There is strong evidence showing that that empowering women and girls supports enhanced economic growth and development and is an important pillar of sustainable development. Empowerment is also a crucial step towards ending discrimination for women and girls, which is a persistent human rights issue. Over the last 20 years, progress has been made towards improving gender equality markers, however, significant work remains, and further efforts are needed to improve gender equality – this is true of Australia as it is our surrounding regions. As reported by the UNDP: women earn 77% the income of men; 1 in 3 (35%) women have experienced physical and/or sexual violence; and less than 1 in 4 (24%) national parliamentarians were women (as of November 2018).
Sustainable Development Goal 5 – Gender Equality
Sustainable Development Goal 5 is to “Achieve gender equality and empower all women and girls” with a set of 9 targets and 14 indicators to help measure progress towards the achievement of the goal. These targets are appropriately broad in their remit, ranging from ending all forms of discrimination and eliminating all forms of violence through to recognition of the value of unpaid care and domestic work, universal access to sexual and reproductive health, and women’s full and effective access and equal opportunities for leadership. In relation to leadership, women are under-represented in politics throughout the world. This is especially true in Melanesia where women are almost completely excluded from national level political institutions.
Research on Women’s Leadership and Political Participation in Solomon Islands, UNDP
In 2018, Sustineo designed and implemented a research project with UNDP to contribute to increasing women’s political representation in Solomon Islands. Solomon Islands currently has two female Members of Parliament out of 50, and in its post-independence history only four female parliamentarians have been elected in the National Parliament.
Sustineo designed and delivered a mixed-methods research project to better understand the factors that inhibit and enable women’s political representation in Solomon Islands. Overall, 89 in-depth interviews with 95 participants were conducted with former female and male candidates and politicians, women leaders and other politically connected individuals to understand the dynamics that influence whether candidates are successful or not in Solomon Islands. This was complemented by a survey of 1,061 community members to gain insight into the perspectives of voters in the selected constituencies related to perceptions of leadership, candidate qualities and characteristics, campaigning, political participation, and women’s leadership. Research findings were validated over a two-day workshop with women leaders in Solomon Islands which led to the development of a roadmap document in the lead up to the 2019 Solomon Islands National General Election (NGE).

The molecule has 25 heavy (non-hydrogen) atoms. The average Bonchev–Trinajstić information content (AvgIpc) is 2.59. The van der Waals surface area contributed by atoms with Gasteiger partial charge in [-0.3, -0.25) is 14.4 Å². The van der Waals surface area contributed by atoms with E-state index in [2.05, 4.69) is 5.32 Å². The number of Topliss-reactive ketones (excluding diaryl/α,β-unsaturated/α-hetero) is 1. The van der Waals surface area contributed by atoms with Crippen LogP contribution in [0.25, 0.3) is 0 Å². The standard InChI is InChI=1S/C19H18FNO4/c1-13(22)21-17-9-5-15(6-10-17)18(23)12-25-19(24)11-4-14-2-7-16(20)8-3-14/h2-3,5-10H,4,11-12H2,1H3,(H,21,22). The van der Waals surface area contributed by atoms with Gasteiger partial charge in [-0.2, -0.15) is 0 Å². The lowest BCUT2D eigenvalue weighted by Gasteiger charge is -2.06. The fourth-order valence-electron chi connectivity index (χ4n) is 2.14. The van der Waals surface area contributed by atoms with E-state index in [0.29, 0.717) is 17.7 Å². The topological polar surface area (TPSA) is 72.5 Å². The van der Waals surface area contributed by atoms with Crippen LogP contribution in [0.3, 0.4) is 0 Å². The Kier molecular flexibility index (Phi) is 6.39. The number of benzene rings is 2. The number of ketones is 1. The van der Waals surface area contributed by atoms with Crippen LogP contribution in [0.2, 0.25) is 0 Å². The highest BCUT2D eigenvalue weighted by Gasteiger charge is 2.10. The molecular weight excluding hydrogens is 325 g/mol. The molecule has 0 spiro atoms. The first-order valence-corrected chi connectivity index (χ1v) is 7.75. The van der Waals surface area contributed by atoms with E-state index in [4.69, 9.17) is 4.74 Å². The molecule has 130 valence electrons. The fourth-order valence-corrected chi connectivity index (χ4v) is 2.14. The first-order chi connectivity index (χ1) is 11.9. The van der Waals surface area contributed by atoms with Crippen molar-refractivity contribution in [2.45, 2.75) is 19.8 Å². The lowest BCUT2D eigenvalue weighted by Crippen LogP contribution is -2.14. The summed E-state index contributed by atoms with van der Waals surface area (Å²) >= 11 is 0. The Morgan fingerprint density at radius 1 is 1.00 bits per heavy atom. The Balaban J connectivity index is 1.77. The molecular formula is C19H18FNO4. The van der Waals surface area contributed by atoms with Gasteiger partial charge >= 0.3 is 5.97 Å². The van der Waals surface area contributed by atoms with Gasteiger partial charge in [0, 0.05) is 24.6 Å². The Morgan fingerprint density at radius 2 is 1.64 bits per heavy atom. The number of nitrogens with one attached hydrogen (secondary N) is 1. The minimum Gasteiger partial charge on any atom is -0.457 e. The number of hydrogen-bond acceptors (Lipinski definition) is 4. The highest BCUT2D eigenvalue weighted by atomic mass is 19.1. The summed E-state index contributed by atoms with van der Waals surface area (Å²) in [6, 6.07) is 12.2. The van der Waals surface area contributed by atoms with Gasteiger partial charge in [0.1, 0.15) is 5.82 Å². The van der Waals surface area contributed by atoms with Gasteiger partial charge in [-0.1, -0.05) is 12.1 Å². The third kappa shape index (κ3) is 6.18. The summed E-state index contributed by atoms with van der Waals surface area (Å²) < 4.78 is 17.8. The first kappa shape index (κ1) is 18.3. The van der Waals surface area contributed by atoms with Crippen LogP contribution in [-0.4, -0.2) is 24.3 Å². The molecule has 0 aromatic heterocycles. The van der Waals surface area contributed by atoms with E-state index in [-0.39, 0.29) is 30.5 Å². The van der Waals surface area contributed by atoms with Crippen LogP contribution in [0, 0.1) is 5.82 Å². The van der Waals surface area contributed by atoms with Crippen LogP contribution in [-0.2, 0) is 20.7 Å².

The research outputs shed new insight into the factors that inhibit women’s political participation. These include:
- The prevalence of money politics as a structural inhibitor to increasing women’s political representation, along with more establish obstacles related to cultural barriers
- Perceptions of what constitutes good candidate characteristics for both women and men
- Insights into effective campaigning strategies and the importance of laying ground over time rather than during the campaign period.
- Broad insights into community perceptions of women’s ability to participate freely in elections and other voting practices.
Consultation with UNDP and partners led to the development of targeted recommendations on short term support for women candidates, as well as medium-long term strategies to build the profile and competitiveness of women seeking to enter politics in the future. This directly informed subsequent workshops and events supported by UNDP, informed a support program for women candidates in the lead up to the 2019 NGE, and has shaped the focus on support to women through the UNDP Strengthening the Electoral Cycle in Solomon Islands Project Phase II.
The Synthesis Report for the project is available here: https://solomon-islands.ec-undp-electoralassistance.org/wp-content/uploads/sites/4/2018/11/ec-undp-jtf-solomon-islands-resources-research-on-womens-leadership-and-political-participation-in-selected-constituencies-of-solomon-islands.pdf
Interested to learn more about SDG 5 or women’s leadership in the Pacific?
There is a lot of information available if you want to learn more about SDG 5 and/or, more specifically, about women’s leadership in the Pacific.
At a Pacific regional level:
- An outline of DFAT’s programs to support gender equality are available here: https://www.dfat.gov.au/geo/pacific/development-assistance/Pages/gender-equality-pacific-regional
- Progress towards SDG 5 indicators in the Pacific is reported via the Pacific Data Hub: https://pacificdata.org/content/sdg-5-gender-equality
- For the above noted project in Solomon Islands, Dr Kerryn Baker from the Department of Pacific Affairs was the Technical Team Leader. Here is a recent interview where she outlines her broad research focus in the Pacific: http://asiapacific.anu.edu.au/news-events/all-stories/pacific-has-lowest-rate-women-parliament-dr-kerryn-baker-trying-change
In relation to the Solomon Islands:
- For more information about the Strengthening the Electoral Cycle in the Solomon Islands - Phase II (https://www.pacific.undp.org/content/pacific/en/home/projects/secsip.html)
- Academics from the DPA have published recent pieces building from the 2019 National Election. This includes from Kerryn Baker on “Women’s Candidacy and the Power of Incumbency in the 2019 Solomon Islands Election” and Colin Wiltshire and colleagues on “Attitudes towards women’s political participation in Solomon Islands”.
Image from: https://sdgs.un.org/goals/goal5